I sent a telegram to the doctor at Long Point Hospital, to alert him in case we needed assistance and had to call him. Still, I was on my own and under these conditions all I could do was to pray that labour would progress normally and that the mother would deliver safely. Labour continued and the baby’s head remained high until late that night, but when the mother started to push, the head came down and the baby was safely delivered - another answer to prayer. The good doctor in Blanc Sablon was not needed.
The second patient also gave us cause for concern. It was her sixth baby and she could have had problems with bleeding, for the more pregnancies one has, the greater the risk of haemorrhage. However, once again prayer was answered and the baby was born without a problem. As frequently happened, I was up all night with these two patients.
Next morning I was called to see a young boy who had abdominal pains all night. He was getting worse, and it looked to me like another case of acute appendicitis. It was impossible to use a plane because landing conditions had not improved any in the last few days, so we decided to try the overland course to the hospital at Long Point. This was fourteen miles and we expected the “going” would be very rough, but had no choice.
The boy’s family got their dogs in harness, Melvin was safely [tucked up in the coachbox, and we set off. There was very litti Snow covering the frozen ground so it was slow going, and it took us all morning to reach the town of Blanc Sablon, where we rented a truck to take us the rest of the way to the hospital, about two miles beyond the town. The difference between the road trip and our journey by dog team was quite marked, and it was no wonder the people of Labrador were anxious to have their own road. This road was coming and, earlier in the fall that year, a tractor and two Government trucks had been landed at the wharf in Blanc Sablon and a start made. It was slow work under such primitive conditions, however, and now that winter had come, work would have to wait until spring.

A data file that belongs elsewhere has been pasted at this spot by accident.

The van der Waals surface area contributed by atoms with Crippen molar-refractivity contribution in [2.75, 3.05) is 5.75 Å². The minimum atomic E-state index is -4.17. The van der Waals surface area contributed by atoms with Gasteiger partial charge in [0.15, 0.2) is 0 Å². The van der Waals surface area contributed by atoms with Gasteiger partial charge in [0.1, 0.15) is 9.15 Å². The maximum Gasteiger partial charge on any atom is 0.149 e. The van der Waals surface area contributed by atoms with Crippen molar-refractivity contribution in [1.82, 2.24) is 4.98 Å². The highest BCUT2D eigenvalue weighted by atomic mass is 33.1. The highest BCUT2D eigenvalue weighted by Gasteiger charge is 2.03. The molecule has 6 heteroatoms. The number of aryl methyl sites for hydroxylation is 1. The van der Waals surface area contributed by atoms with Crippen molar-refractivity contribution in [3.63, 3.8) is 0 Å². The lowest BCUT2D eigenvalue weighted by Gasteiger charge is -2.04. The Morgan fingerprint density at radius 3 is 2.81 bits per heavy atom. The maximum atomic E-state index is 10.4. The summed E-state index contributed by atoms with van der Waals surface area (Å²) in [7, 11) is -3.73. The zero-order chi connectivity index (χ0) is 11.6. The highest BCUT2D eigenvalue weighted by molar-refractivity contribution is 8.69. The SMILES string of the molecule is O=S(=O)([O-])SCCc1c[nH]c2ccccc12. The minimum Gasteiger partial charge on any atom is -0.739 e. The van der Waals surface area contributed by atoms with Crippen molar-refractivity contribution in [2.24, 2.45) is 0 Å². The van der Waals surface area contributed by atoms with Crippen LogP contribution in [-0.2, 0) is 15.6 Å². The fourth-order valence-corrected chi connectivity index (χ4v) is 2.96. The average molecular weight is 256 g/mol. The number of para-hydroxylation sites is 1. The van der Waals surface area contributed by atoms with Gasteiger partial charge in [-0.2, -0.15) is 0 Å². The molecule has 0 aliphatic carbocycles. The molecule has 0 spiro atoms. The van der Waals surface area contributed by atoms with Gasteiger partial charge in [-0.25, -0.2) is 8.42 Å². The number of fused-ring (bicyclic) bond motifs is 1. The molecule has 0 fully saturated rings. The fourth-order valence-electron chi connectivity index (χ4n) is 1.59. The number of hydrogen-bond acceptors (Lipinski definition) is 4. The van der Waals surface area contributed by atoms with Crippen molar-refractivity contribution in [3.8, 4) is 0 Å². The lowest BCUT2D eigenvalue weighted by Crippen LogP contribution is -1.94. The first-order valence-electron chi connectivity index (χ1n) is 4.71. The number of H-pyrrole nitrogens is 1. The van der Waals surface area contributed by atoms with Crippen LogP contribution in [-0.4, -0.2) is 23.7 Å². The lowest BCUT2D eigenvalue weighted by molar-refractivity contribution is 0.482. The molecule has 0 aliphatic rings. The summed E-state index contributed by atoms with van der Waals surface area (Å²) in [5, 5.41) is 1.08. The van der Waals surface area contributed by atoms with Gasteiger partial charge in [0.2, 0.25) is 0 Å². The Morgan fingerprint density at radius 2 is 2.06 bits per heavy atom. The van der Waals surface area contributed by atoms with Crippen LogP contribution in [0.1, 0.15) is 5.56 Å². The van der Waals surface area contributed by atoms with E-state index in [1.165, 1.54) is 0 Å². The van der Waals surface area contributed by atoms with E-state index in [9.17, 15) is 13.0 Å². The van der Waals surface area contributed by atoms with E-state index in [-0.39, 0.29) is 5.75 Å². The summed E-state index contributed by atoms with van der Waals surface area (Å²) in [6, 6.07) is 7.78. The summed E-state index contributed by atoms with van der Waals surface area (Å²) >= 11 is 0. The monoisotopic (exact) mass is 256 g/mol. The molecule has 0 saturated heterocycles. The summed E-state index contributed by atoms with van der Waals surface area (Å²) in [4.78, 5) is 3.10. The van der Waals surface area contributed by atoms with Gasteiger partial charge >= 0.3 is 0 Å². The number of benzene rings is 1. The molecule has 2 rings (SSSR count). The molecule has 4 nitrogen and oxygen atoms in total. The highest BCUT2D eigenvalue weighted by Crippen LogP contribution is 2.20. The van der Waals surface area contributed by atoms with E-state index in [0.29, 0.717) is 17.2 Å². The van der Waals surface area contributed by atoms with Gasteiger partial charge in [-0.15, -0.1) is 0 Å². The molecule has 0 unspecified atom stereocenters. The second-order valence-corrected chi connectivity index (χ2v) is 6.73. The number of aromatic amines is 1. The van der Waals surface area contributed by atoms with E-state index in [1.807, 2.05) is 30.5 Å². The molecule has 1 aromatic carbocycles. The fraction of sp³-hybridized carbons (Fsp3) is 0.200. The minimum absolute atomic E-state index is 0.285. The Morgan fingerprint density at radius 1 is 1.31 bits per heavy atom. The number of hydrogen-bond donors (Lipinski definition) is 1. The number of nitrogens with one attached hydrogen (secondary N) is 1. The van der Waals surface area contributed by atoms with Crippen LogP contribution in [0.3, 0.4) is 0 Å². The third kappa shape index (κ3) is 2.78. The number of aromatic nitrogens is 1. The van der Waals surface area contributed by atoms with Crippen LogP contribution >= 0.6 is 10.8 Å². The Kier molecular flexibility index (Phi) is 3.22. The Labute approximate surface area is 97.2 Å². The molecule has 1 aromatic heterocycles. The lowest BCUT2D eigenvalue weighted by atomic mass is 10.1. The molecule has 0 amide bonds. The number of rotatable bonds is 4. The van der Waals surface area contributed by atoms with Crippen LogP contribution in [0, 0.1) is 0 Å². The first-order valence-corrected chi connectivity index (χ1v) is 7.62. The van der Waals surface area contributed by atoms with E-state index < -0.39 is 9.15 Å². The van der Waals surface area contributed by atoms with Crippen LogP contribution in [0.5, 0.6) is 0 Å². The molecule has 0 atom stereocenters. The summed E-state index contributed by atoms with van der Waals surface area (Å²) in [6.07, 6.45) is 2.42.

The doctor was waiting for us at the hospital and soon Melvin was comfortably tucked up in bed - but not for long. The doctor confirmed my diagnosis (acute appendicitis) and performed surgery right away. Meanwhile, the doctor’s wife, who was expecting a baby herself, kindly entertained me to lunch.
After ascertaining that Melvin’s condition was satisfactory, the men in our party decided we should go back as far as Blanc Sablon and spend the night there with some relatives of the family. I was relieved, as by now I was exhausted, having been up all the previous night. After tea, I settled down to rest, but it was not to be for long! A call came via the post office asking me to return to Forteau -  yet another woman was going into labour.
The return trip was rough and tiring. On arrival at Forteau I was relieved to find that the woman, who was expecting her first baby, was not in labour after all (she delivered a couple of weeks later,) and the other two mothers and babies of the previous night were doing fine. Finally, I was able to have a good night’s sleep!
Sometimes, in my work, I would see the next generation, and at times felt like a grandmother! A couple of weeks after our trip to Blanc Sablon I delivered another woman of her fifth child, a little girl, Sheila. Years later when Sheila had grown up and married I had the joy of delivering HER of her third child. And so the generations go on!
Christmas finally came and with it the excitement of our Christmas program, for which we used the hail of the Orange Lodge. The children said their parts very clearly, it all went off well, and everyone seemed to enjoy it. Once again Santa arrived on Christmas Eve, and we provided cocoa and donuts to the children after he had distributed their gifts. Later that evening, a group of us went caroling again which I thoroughly enjoyed, even though I was late getting to bed – again!  I was becoming more and more a part of the community, and fitting into their traditions and routines.